Zuckerberg Responds to Sorkin’s Open Letter of Criticism

Yesterday we reported that Jack Dorsey announced Twitter would ban all political ads, placing pressure on Mark Zuckerberg to reconsider Facebook’s laissez-faire approach to such content. As the CEOs’ opposing philosophies are generating a great deal of media buzz, screenwriter and director Aaron Sorkin published an open letter to Zuckerberg, criticizing the chief executive for not doing his part to stop the spread of misinformation on the social network. In response, Zuckerberg used lines from the Sorkin-penned 1995 film “The American President” to essentially call Sorkin a hypocrite.

In yesterday’s ETCentric post, we noted Dorsey believes that manipulated videos and misinformation are creating challenges at an “overwhelming scale,” while Zuckerberg has taken a firm stand to allow all content, regardless of facts, since he strongly believes that Facebook was founded on freedom of expression.

Dorsey, on the other hand, believes that social networks have a larger responsibility, suggesting that the reach of political messages “should be earned, not bought.” Considering the power of social media today, he believes it is important to draw “a distinction between free speech and paid speech.”

Meanwhile, even some Facebook employees have pushed for change, and Elizabeth Warren recently accused Zuckerberg of running a “disinformation-for-profit machine.”

As editorials appear in support of either Dorsey or Zuckerberg, Aaron Sorkin wrote an open letter to Zuckerberg that was published in The New York Times. Sorkin used Zuckerberg’s disappointment in the 2010 film “The Social Network” to frame his criticism.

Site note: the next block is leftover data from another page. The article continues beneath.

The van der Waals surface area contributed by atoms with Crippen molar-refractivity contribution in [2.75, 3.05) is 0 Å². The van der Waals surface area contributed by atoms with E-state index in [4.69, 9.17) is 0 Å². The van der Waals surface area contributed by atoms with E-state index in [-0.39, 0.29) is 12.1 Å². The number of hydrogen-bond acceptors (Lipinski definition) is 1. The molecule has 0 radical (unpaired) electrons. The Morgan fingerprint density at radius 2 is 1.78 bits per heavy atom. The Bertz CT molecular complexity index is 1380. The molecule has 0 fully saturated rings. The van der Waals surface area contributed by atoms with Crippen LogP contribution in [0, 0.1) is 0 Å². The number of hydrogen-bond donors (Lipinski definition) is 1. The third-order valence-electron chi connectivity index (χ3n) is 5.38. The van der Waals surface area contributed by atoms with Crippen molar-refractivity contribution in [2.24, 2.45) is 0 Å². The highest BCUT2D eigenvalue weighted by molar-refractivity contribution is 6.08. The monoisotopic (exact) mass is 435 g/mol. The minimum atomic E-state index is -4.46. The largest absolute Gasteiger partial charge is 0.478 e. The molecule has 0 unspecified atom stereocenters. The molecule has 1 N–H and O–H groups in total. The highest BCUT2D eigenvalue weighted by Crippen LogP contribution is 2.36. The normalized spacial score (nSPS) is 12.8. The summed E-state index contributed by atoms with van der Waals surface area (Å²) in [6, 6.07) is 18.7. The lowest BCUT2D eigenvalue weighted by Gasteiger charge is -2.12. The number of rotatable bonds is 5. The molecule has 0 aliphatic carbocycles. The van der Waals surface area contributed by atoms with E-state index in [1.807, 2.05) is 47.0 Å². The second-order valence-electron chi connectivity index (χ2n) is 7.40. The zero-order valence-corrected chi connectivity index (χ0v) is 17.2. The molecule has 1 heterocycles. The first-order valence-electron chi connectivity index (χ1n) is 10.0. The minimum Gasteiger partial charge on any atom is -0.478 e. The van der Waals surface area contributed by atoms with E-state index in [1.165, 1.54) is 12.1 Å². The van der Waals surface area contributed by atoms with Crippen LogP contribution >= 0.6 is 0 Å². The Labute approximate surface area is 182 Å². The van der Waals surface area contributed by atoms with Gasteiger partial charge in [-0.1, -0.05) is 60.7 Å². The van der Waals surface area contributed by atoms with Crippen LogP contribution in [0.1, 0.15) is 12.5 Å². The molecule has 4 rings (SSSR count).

“It was hard not to feel the irony while I was reading excerpts from your recent speech at Georgetown University, in which you defended — on free speech grounds — Facebook’s practice of posting demonstrably false ads from political candidates,” wrote Sorkin.

“I admire your deep belief in free speech,” he added. “But this can’t possibly be the outcome you and I want, to have crazy lies pumped into the water supply that corrupt the most important decisions we make together. Lies that have a very real and incredibly dangerous effect on our elections and our lives and our children’s lives.”

Sorkin points out that, “over 40 percent of Americans said they got news from Facebook,” a significant concern when the platform features ads such as one claiming “Joe Biden gave the Ukrainian attorney general a billion dollars not to investigate his son.” 

“The law hasn’t been written yet — yet — that holds carriers of user-generated Internet content responsible for the user-generated content they carry, just like movie studios, television networks and book, magazine and newspaper publishers,” wrote Sorkin.

Zuckerberg responded directly to the letter with Sorkin’s own words from “The American President,” reports Business Insider. The CEO posted on Facebook: “America isn’t easy. America is advanced citizenship. You gotta want it bad, ’cause it’s gonna put up a fight. It’s gonna say: You want free speech? Let’s see you acknowledge a man whose words make your blood boil, who’s standing center stage and advocating at the top of his lungs that which you would spend a lifetime opposing at the top of yours.”

The lines were taken from a speech “near the end of the movie, given by Michael Douglas to a room full of reporters in the White House’s West Wing,” explains BI. “In the speech, Douglas passionately details the nuances of defending free speech in the United States.” 

“You want to claim this land as the land of the free?” Douglas asks. “Then the symbol of your country can’t just be a flag; the symbol also has to be one of its citizens exercising his right to burn that flag in protest. Show me that, defend that, celebrate that in your classrooms. Then, you can stand up and sing about the land of the free.”

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